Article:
One of the oldest and simplest designs for a DAC works purely in the analog domain. To explain how this works, we need to take a quick look a binary math:

All values in a modern, digital computer are binary, meaning that, at the most basic level, the smallest value you can have is a bit, necessarily equal to exactly 0 or 1. However, bits tend to get organized into clusters of 8, called a byte, going from the least to the most significant bit.

When you combine the values of all 8 bits together, you end up with a whole or integer number from 0 to 255. As you travel from least to most significant bit, the value of the bit (0 or 1) gets multiplied by a factor of 2 and summed. So, in an 8-bit byte, you multiply either 0 or 1 in the following way:

Bit 1 = (0 or 1) * 1

Bit 2 = (0 or 1) * 2

Bit 3 = (0 or 1) * 4

Bit 4 = (0 or 1) * 8

Bit 5 = (0 or 1) * 16

Bit 6 = (0 or 1) * 32

Bit 7 = (0 or 1) * 64

Bit 8 = (0 or 1) * 128

Then you sum all 8 values, where the total number equals a value from 0 (0 + 0 + 0 + 0 + 0 + 0 + 0 + 0 = 0) to 255 (1 + 2 + 4 + 8 + 16 + 32+ 64 +128 = 255).

If, for example, all bits are set to 1 except for bit 5 (set to 0), you get a combined value of 239 (1 + 2 + 4 + 8 + 0 + 32+ 64 +128 = 239).

Most modern DAC chips, the CPU inside of “an audio component called a DAC” reconstructs the bitstream as a square wave and the rest of the “audio component DAC” amplifies it (with or without filtration) to create an analog output signal.

This results in a precise but potentially error-prone “translation” from voltagesto numbers to voltages, part of which results in digital aliasing (“the misidentification [or mis-reconstruction] of a signal […], introducing distortion or error”–Google Dictionary), often repaired within limits by low-pass filters that smear information in the time domain (distortion) or leave a square wave with some amount of digital aliasing(noise).

In short, either way you go, the end result is an approximation of the original analog signal with different types of errors.

Because ladder DAC’s work purely in the analog domain, no low-pass filter is required to smooth over a square wave since the output of a ladder DAC is already sinusoidal not square (like a wavy ramp versus stair steps) and no digital aliasingoccurs.

A ladder DAC is just a set of resistors, one resistor for each bit in a byte, starting with a fairly high amount of resistance, the standard measurement being Ohms (“unit[s] of electrical resistance, expressing the [attenuation]in a circuit“) for the least significant bit, progressing down by factors of 2 to the least resistance (or attenuation) for the most significant bit.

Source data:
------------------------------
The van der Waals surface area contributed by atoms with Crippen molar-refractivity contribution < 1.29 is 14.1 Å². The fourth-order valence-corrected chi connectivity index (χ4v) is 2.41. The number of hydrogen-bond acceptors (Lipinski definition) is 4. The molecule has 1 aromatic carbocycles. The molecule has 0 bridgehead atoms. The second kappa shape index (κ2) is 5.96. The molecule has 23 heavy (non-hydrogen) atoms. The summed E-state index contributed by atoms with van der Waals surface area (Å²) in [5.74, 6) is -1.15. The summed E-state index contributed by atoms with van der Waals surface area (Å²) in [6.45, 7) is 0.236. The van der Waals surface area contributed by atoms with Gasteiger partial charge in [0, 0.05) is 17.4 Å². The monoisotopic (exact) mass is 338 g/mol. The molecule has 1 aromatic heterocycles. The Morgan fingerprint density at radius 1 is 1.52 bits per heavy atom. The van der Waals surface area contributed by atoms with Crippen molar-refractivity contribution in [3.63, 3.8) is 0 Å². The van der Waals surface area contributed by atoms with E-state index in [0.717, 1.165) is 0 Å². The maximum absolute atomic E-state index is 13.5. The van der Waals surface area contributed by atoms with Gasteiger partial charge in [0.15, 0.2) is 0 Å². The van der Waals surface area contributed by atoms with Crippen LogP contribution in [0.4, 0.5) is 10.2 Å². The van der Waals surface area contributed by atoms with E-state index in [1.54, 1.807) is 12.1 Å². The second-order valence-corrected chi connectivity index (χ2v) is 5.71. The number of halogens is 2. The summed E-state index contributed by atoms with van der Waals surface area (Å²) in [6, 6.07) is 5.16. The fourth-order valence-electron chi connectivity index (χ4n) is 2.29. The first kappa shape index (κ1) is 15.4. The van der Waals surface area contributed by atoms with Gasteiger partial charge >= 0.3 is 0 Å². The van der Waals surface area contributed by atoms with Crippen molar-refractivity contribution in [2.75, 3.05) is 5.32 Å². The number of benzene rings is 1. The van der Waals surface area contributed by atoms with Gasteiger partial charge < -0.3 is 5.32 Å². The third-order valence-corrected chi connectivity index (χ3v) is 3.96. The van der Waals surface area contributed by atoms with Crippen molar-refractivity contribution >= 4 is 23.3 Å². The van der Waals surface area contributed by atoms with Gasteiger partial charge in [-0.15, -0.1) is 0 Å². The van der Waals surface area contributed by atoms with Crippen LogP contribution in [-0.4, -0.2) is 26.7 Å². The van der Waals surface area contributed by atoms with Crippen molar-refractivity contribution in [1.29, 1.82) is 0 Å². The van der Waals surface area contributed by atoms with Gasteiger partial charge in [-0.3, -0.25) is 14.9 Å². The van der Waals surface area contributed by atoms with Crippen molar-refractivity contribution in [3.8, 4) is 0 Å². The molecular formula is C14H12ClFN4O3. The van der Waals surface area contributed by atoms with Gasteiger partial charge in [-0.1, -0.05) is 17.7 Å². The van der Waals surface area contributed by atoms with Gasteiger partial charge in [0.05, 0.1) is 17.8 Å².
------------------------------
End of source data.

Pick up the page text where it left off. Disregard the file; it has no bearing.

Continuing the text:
So you want bit 1, the least significant bit, to have the lowest addition to the combined output voltage of the ladder DAC while you want bit 8, the most significant bit, to have the highest addition to the sum or total output voltage of the ladder DAC. Thus:

Bit 1 resistorvalue = 128 Ohms (highest attenuation)

Bit 2 resistorvalue = 64 Ohms

Bit 3 resistorvalue = 32 Ohms

Bit 4 resistorvalue = 16 Ohms

Bit 5 resistorvalue = 8 Ohms

Bit 6 resistorvalue = 4 Ohms

Bit 7 resistorvalue = 2 Ohms

Bit 8 resistorvalue = 1 Ohm (lowest attenuation)

This might seem backwards, but it’s not.

Bit 1 can only increase or decrease the total value of the byte by 1, but bit 8 can increase or decrease the total value of the byte by 128, directly proportional to high resistance versus low resistance in a ladder DAC, assuming that the voltageof each bit is exactly the same before passing through a resistor (kind of like a series of water valves that limit the pressure of any one bit from lowest to highest).

Expanding by example, let’s use real voltages for the purpose of illustration only, keeping in mind that the actual voltages could vary greatly in different real-world situations but will be the same from bit to bit before passing through a resistor.

In this example, binary 0 = 0.0 Volts and binary 1 = 1.0 Volts, always.

Each time you double the resistance, in Ohms, you lower or attenuate the voltagepassing through the resistor by 1/2, going backwards from 128 Ohms to 1 Ohm, the number by which you divide the voltagemoving from bit 1 to bit 8.

Now, suppose that you have the following 8-bit byte, from least to most significant bit:

Binary values — 0 1 0 1 0 1 0 1

Corresponding electrical values (X) — 0.0 1.0 0.0 1.0 0.0 1.0 0.0 1.0 Volts

Attenuation division numbers (Y) — 128 64 32 16 8 4 2 1

Subtotals (X / Y, rounded) — 0.00 0.02 0.00 0.06 0.00 0.25 0.00 1.00 Volts

Sum or addition of all subtotals — 1.33 Volts

Out of context, “1.33” seems meaningless and it is because it’s just an example; however, it’s a real, continuous, analog voltagefrom 0.0 to 1.99 (in this example) as opposed to a numerical “chunk” from 0 to 255 that needs to get converted to a real voltageand smoothed over with a time-smearing low-pass filter or left with the possible artifact known as digital aliasing (“the misidentification [or mis-reconstruction] of a signal […], introducing distortion or error”).

I hope that makes some sense.

More to follow (Part II) …